Kate O’Neill, executive director of the University of New Mexico, Taos branch, was recently named one of the top 20 CEOs in the state by Albuquerque Business First.
“I appreciate the recognition and I accept it on behalf of the whole team here at UNM-Taos,” O’Neill said. “We sometimes refer to ourselves as ‘the little campus that could,’ and for good reason. We do an enormous amount with very few resources, and I have really been fortunate to be a part of the team as an adjunct, a full time faculty member, an administrator and for the last 10 years as director of the campus.”
O’Neill said that there is great sense of pride among UNM-Taos staff and faculty who have made and continue to make a positive impact on people’s lives in Taos. “What we do primarily impacts our students, certainly, but it has a ripple effect out into the whole community,” she said.
A Chief Executive Officer (CEO) is a title generally used in business, but O’Neill thinks that the branch directors at UNM are referred to as CEOs in recognition of needing to bring in resources as well as work on curriculum, programs and facilities, and the added responsibility of dealing with local government, local businesses and local and regional groups that provide input regarding what kind of programs and training are needed for workforce development in the area.
“We have a very strong link between the worlds of education and business, all the way from our Pre-K Program through graduate studies,” O’Neill said.
“It’s hard to imagine what education is going to look like 20 years from now,” O’Neill said, “but I think we want to stay small enough that we can continue to treat students as individuals, to be a place where you can sit down with a teacher or advisor and talk about issues and aspirations. We must remain an institution with reasonably priced tuition, with a highly qualified faculty with advanced degrees and a lot of practical skills: practitioner-educators who really care and are passionate about teaching, and about helping students get where they are going in life. That’s really the hallmark of a UNM-Taos education.”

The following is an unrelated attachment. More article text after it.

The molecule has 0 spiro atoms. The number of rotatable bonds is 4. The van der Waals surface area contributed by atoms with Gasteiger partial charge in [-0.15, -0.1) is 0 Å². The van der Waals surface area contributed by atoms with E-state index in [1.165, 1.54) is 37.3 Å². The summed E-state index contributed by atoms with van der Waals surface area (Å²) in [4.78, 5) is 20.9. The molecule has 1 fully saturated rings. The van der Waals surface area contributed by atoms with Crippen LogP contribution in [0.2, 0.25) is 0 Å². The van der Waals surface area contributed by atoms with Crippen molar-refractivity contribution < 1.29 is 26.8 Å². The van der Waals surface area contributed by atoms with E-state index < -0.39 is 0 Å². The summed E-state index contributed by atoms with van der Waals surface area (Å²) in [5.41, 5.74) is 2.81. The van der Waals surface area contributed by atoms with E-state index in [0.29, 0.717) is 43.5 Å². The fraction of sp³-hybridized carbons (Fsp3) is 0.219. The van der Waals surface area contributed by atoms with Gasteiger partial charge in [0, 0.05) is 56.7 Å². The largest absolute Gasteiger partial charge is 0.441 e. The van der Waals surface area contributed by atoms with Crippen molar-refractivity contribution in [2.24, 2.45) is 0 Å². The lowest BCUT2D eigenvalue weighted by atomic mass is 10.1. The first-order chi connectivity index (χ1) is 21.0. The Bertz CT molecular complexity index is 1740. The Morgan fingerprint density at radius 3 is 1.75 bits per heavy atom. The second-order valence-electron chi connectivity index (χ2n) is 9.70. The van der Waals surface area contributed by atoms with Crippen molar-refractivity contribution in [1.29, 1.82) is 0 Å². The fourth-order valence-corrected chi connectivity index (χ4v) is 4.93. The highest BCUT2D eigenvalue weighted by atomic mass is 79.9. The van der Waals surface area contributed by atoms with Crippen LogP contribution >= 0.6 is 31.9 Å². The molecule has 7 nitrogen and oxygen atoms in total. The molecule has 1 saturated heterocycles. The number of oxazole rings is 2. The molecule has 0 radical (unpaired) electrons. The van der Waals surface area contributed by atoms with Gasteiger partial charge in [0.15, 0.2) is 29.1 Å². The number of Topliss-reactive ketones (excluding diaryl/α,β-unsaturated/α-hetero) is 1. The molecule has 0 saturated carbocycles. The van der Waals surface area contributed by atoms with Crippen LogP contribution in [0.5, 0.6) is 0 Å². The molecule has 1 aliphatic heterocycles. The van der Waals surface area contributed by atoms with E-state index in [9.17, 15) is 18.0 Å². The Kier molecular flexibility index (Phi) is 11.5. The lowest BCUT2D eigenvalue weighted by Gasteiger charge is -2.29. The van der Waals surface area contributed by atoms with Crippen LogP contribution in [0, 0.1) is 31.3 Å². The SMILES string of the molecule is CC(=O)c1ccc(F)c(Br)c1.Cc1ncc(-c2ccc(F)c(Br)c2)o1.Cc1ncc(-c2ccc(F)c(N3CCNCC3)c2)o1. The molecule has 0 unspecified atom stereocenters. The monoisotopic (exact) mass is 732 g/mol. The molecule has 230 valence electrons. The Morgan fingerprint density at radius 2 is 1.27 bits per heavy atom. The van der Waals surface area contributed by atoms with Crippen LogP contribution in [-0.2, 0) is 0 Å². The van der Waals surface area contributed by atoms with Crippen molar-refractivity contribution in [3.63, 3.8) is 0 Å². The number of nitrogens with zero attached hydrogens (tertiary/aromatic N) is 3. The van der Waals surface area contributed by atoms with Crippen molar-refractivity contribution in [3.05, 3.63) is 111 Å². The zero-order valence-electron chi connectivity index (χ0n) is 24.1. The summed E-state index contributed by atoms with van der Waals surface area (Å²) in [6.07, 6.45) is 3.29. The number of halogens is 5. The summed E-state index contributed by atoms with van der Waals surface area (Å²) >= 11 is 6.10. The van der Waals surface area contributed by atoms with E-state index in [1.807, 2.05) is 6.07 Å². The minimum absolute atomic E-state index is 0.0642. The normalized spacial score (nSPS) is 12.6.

After receiving her doctorate from Harvard University, O’Neill moved to Taos, where she taught psychology and had a private counseling practice. Ten years ago she was selected to take over the reins as executive director, and while she has been in office, the UNM-Taos campus has gone from two functioning buildings to the Klauer Campus of today, which sports five fully-functioning buildings, four portable classroom buildings, a recently completed 4.6 million dollar Student Services Center, paved roadways, robust infrastructure, ample parking and a long-awaited landscaping plan serving the needs of 1,800 students per semester.
All this, along with the acquisition of the Taos Convention Center and related buildings in the heart of Taos, currently being converted into a health sciences center, came about during O’Neill’s tenure.